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4. Making contact with locals is so easy

The great thing about Pushkar is, that it is tiny, but still touristy. It’s small enough so people in the streets are interested in you, but it’s not like you are the only European around getting all the stares. We were asked to pose for photographs as often as we asked locals to pose for us. People were so friendly, many spoke English and could give us recommendations – particularly important because many restaurants were closed for the season.

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I couldn’t get enough of the women in Pushkar – hence a slight overload of photos… oops!

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5. The shopping is amazing

In most cities we visited, I had the feeling that the stalls on the main markets were all selling rubbish imported from somewhere else, no authentic jewellery, fabrics or souvenirs at all, but mainly poor quality knock-offs. Not so in Pushkar. One of my Indian friends at home had already told me to leave heaps of space in my backpack and get some serious shopping done here. Between the two of us, my best friend and I could now probably open an Indian jewellery shop. Pushkar is particularly known for its silver jewellery, and little shops are dotting every main road and side alley.

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We picked out two favorites – Robin Shop near Brahm Ghat, because it was off-the-beaten track but had amazing stuff, and Ashok Silver Smith around the corner from the hotel, because he silver smith really did his best to fit a nose ring through my nose and didn’t laugh when I almost started crying…

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In total, I got about 80% of my souvenirs in Pushkar and am sad I didn’t get more. Nowhere else did I feel the quality was that good (except for maybe Laxman Jhula in Rishikesh).

6. The food

I love Indian food – if I had to choose one cuisine to live off for the rest of my life, it would be Indian, no question. And yet, I can’t eat super spicy, my stomach won’t play along… Pushkar was perfect for that. Every restaurant could accommodate my ‘a little spicy, but not too much’-request, without making the food ‘tourist-friendly’ (which is Indian for ‘no spices at all‘).

Top tip: If you’re worried that your food might be too spicy, always order yoghurt at the side and stuff your face with it, if your mouth burns.

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Here are a few of our favorite restaurants, cafes and dishes:

Thali at The Sixth Sense (rooftop restaurant at Inn Seventh Heaven): The concept of Thali is to serve 6 different flavors of sweet, salt, bitter, sour, astringent and spicy on one single plate. Our vegetarian Thali was served with rice, naan and pompadoms, but we also ordered additional Dal soup and emergency yoghurt.

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Salad and juice at Lakeview Cafe (at Lakeview Hotel): While everybody else will tell you that eating raw salad in India is one of the big NO-NO’s when trying to avoid diarrhoea, I felt adventurous that day – and did not regret it. The red beet-carrot salad I had at Lakeview Cafe, along with my fresh lemon mint juice, overlooking the sacred lake of Pushkar and the surrounding hills was among my favorite meals ever. It was rare to find refreshing salads on menus, despite the high temperatures and sticky humidity, so this was a gift sent from heaven.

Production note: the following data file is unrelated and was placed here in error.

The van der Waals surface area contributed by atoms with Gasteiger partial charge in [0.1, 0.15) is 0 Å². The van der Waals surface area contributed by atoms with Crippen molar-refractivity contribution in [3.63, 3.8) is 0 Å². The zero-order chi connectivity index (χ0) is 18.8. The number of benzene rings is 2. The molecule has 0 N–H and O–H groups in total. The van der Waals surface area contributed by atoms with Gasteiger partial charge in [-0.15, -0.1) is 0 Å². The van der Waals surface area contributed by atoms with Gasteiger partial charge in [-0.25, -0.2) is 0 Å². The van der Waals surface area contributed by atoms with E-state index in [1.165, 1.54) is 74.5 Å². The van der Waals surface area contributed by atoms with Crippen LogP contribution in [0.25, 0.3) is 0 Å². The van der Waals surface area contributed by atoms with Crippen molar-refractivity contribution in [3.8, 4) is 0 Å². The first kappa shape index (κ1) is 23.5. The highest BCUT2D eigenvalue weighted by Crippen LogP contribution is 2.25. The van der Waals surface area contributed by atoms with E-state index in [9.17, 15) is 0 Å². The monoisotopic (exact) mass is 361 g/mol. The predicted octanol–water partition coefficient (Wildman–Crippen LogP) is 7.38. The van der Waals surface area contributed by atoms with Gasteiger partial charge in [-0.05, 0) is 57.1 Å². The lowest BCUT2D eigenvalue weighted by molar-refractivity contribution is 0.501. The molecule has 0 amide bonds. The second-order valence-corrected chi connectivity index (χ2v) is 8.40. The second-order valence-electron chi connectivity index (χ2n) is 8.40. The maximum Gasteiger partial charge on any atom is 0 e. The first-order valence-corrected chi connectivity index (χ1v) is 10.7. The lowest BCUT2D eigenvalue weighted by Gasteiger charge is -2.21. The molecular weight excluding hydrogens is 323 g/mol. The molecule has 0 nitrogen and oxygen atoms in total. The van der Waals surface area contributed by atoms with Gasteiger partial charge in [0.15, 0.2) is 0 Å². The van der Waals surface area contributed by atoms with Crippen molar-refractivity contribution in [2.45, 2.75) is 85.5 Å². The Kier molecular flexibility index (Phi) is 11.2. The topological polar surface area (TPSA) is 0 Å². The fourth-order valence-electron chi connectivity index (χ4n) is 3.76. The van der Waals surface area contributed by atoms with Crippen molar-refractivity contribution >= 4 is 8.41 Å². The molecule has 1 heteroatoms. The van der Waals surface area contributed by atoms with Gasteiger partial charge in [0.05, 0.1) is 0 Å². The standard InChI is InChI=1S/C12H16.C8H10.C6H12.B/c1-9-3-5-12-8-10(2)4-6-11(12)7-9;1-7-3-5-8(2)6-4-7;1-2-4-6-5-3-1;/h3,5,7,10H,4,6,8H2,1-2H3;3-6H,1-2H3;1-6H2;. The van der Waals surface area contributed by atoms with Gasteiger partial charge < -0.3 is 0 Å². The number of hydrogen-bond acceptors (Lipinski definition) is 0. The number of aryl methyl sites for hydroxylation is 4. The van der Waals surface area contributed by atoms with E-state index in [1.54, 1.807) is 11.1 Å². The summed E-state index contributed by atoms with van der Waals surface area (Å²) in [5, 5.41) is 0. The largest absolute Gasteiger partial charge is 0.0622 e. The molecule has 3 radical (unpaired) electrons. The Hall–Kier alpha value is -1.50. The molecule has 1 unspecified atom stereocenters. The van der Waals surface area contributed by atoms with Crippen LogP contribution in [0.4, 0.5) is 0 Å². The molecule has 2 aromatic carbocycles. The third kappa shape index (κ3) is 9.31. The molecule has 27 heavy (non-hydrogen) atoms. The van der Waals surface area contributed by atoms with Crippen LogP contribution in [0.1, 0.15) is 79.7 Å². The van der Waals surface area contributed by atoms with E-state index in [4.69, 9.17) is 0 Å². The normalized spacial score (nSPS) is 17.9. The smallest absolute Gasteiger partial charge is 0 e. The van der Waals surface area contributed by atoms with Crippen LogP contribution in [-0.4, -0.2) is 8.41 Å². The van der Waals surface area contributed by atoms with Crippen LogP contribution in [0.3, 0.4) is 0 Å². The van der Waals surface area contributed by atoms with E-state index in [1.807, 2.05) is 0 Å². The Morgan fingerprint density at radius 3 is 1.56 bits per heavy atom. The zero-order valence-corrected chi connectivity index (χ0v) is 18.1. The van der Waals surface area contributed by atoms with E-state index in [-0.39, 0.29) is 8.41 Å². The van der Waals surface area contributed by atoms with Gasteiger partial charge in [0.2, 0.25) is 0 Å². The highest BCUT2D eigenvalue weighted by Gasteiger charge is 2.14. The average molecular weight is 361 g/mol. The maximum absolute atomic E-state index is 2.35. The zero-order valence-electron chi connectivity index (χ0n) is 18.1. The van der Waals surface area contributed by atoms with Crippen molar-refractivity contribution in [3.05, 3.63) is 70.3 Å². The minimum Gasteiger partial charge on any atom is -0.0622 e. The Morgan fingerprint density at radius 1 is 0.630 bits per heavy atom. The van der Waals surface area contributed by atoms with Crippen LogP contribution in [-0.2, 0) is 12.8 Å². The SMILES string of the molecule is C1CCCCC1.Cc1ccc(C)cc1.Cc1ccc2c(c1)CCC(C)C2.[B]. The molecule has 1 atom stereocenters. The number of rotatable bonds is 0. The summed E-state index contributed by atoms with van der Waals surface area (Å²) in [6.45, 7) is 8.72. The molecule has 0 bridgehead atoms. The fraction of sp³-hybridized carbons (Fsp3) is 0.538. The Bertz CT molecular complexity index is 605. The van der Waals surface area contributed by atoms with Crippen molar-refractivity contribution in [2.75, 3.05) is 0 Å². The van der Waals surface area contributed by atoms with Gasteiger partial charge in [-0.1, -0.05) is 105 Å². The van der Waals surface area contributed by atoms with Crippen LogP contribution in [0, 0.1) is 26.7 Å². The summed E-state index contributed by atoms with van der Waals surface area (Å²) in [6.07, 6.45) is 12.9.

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Coconut milkshakes at Cafe Enigma: You could think every restaurant and cafe in Pushkar is located on a roof top – so how could you not love it? I spotted the terrace of Cafe Enigma  from The Sixth Sense, as it lies just opposite of it, towards the Main Market. Although we felt like we didn’t belong in that dark staircase leading up to it at the side of the house, we were greeted by a friendly little Indian woman, who apologised about only serving beverages, but no food. Fine by us, we ordered a coconut milkshake and watched the bustling roads beneath us.

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Indian breakfast rice at the Main Market: I got my first taste of Indian breakfast rice at the Temple of Flowers, where the priests hand out handfuls of sweet and savoury rice every morning, but for the real (belly-filling) deal head to the Main Market. The rice stalls are surrounded by locals, so should be save to buy from. (It even says ‘Best Food in Town’!)

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Overall, Pushkar was our favorite place, maybe because it was quieter than the other cities we visited, or because it felt more off-the-beaten-track. I can certainly recommend expanding your tour of the Golden Triangle by spending one or two days in Pushkar, calm down, get some shopping done and just float with the masses of pilgrims in the streets.

For us it was the perfect first pitstop and an easy way into our Indian adventure. Have you had a similar experience, or felt the same way about another city? Let me know in the comments – I can’t wait to return to India!

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All photos by Kathi Kamleitner.

Disclaimer: We were invited to spend two nights at Inn Seventh Heaven free of charge. All opinions expressed are of course still my own.